Last edit by wondern on Oct 7
  9. by   dbabz
    Quote from Garden,RN
    No It' doesn't bother me one bit that nurses are being kind or affectionate to their patients. If the patient doesn't like it he or she will speak. What bothers me is that you aren't minding your own business and for some unknown reason have made yourself the judge. I am sure there are areas in your practice that you could and should be working on. And I don't care if the administrators like it either! I say this both as a nurse and a patient. As a patient, I welcome the humanity and abhor the idea that we are to be like dam robots.
    I can't think of anything that is more pressing business of mine than advocating for patients by ensuring that their dignity is respected. Furthermore, I fail to see how noticing an ongoing cultural phenomenon would detract from other areas of my practice. Finally, if I sound judgmental, I'm not alone....
  10. by   dbabz
    Quote from jdub6
    I've done it. I'm sure i have offended some. I've also had plenty of patients ask not to be called by first name, not to be called Mrs/Mr (pt is 96-"Mr Smith was my father!") and I think by far the most common one people take issue with is Sir/Ma'am.

    I am white, from the North, was raised and always lived where overt racism was never tolerated. It never occurred to me that titles could be a race issue until a black female patient-slightly confused-got EXTREMELY offended thinking my calling her Ms X was a name used for servants. She demanded another nurse and be called by first name only.

    As a patient myself in my 20s I found Ms/Ma'am uncomfortably formal and, from the nurses who were my age and friendly and especially those who'd been with me multiple shifts it felt scripted. I was never upset enough to raise it but gratefully accepted "can i just call you First Name?" On the other hand I frequently have patients older than I refer to me as honey/dear/sweetie/love. With nice patients I don't mind, with obnoxious patients its grating.

    There is no title that will please or offend or not offend everyone and it all depends on the relationship also. As the OP was in LTC there is a level of familiarity there that is not always present in other settings (then again e everywhere has frequent fliers whose relationship with staff is different than other patients).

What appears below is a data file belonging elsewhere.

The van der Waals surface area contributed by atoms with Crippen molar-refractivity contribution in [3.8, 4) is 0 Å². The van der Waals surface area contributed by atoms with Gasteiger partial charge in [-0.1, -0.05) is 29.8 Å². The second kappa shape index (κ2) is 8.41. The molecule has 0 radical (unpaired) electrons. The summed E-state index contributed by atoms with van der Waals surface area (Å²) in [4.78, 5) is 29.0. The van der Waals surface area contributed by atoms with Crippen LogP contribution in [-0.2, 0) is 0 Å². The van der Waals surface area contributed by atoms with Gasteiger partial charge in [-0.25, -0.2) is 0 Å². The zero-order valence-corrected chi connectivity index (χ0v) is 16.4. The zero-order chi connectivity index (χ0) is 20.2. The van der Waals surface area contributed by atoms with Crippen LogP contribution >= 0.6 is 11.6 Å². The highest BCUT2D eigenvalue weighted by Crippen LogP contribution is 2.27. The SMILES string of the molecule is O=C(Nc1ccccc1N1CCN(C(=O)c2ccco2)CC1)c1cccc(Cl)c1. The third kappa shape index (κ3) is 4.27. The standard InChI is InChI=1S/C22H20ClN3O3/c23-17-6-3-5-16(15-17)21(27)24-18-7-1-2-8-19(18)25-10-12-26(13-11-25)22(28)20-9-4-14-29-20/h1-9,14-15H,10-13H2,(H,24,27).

Wow! Thanks! I had no idea that Mr./Mrs. was associated with servants in the African American community. I'll keep that in mind going forward.
  11. by   wondern
    Really? You're going to try to turn Mr. and Mrs. into a racial issue? Rather dramatic wouldn't you say? Each race has individual preferences with individual people, minds, etc. Not all African Americans feel that way. That was just one confused lady with one preference. Maybe we should try to ask individuals what they prefer. Stereotyping is not a good thing either.
  12. by   jdub6
    Quote from wondern
    Really? You're going to try to turn Mr. and Mrs. into a racial issue? Rather dramatic wouldn't you say? Each race has individual preferences with individual people, minds, etc. Not all African Americans feel that way. That was just one confused lady with one preference. Maybe we should try to ask individuals what they prefer. Stereotyping is not a good thing either.
    I'm sorry if I implied that this is an issue for all black people or anything like that. My point was that one individual had a very different view than mine and was very offended for reasons I never would have considered. The reason I shared this was to try to make a point that there is no title or name that is guaranteed to work for everyone-each individual has different preferences for reasons that include but are not limited to race and culture.
  13. by   CapeCodMermaid
    I was recently in the ER as a patient. EVERY person who came in my cubicle called me Mermaid. They didn't ask what I preferred. They all just assumed it was okay to call me by my first name. They were all quite a bit younger than I am. I wasn't overly offended...I was in heaps of pain so at that point I probably wouldn't have minded a dear or a hun and....since they were the ones with all the pain medicine I didn't think it a good idea to argue.